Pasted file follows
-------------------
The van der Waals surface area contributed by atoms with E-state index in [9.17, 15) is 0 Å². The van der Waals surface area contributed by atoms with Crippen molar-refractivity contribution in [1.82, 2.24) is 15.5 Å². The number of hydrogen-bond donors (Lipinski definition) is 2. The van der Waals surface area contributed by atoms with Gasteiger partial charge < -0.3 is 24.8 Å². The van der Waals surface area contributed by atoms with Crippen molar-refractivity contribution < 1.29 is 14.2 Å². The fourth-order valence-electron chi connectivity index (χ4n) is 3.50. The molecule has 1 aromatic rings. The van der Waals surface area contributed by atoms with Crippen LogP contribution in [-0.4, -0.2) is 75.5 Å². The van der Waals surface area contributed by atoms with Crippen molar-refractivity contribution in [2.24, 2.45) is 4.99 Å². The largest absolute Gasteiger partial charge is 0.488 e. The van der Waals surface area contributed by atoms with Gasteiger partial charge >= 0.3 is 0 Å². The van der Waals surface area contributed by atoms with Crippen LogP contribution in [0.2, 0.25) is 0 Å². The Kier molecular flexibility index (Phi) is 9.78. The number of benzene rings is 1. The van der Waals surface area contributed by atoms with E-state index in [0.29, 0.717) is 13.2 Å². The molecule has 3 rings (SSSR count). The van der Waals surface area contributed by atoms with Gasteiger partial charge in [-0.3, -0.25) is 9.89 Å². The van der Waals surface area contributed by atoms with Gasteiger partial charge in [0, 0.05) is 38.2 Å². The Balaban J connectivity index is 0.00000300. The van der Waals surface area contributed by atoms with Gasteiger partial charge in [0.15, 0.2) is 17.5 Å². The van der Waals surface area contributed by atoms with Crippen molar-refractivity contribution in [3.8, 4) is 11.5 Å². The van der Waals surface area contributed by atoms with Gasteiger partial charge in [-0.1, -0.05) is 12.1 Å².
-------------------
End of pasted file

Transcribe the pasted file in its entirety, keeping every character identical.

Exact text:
The van der Waals surface area contributed by atoms with E-state index in [9.17, 15) is 0 Å². The van der Waals surface area contributed by atoms with Crippen molar-refractivity contribution in [1.82, 2.24) is 15.5 Å². The number of hydrogen-bond donors (Lipinski definition) is 2. The van der Waals surface area contributed by atoms with Gasteiger partial charge < -0.3 is 24.8 Å². The van der Waals surface area contributed by atoms with Crippen molar-refractivity contribution < 1.29 is 14.2 Å². The fourth-order valence-electron chi connectivity index (χ4n) is 3.50. The molecule has 1 aromatic rings. The van der Waals surface area contributed by atoms with Crippen LogP contribution in [-0.4, -0.2) is 75.5 Å². The van der Waals surface area contributed by atoms with Crippen molar-refractivity contribution in [2.24, 2.45) is 4.99 Å². The largest absolute Gasteiger partial charge is 0.488 e. The van der Waals surface area contributed by atoms with Gasteiger partial charge >= 0.3 is 0 Å². The van der Waals surface area contributed by atoms with Crippen LogP contribution in [0.2, 0.25) is 0 Å². The Kier molecular flexibility index (Phi) is 9.78. The number of benzene rings is 1. The van der Waals surface area contributed by atoms with E-state index in [0.29, 0.717) is 13.2 Å². The molecule has 3 rings (SSSR count). The van der Waals surface area contributed by atoms with Gasteiger partial charge in [-0.3, -0.25) is 9.89 Å². The van der Waals surface area contributed by atoms with Gasteiger partial charge in [0, 0.05) is 38.2 Å². The Balaban J connectivity index is 0.00000300. The van der Waals surface area contributed by atoms with Gasteiger partial charge in [0.15, 0.2) is 17.5 Å². The van der Waals surface area contributed by atoms with Crippen molar-refractivity contribution in [3.8, 4) is 11.5 Å². The van der Waals surface area contributed by atoms with Gasteiger partial charge in [-0.1, -0.05) is 12.1 Å².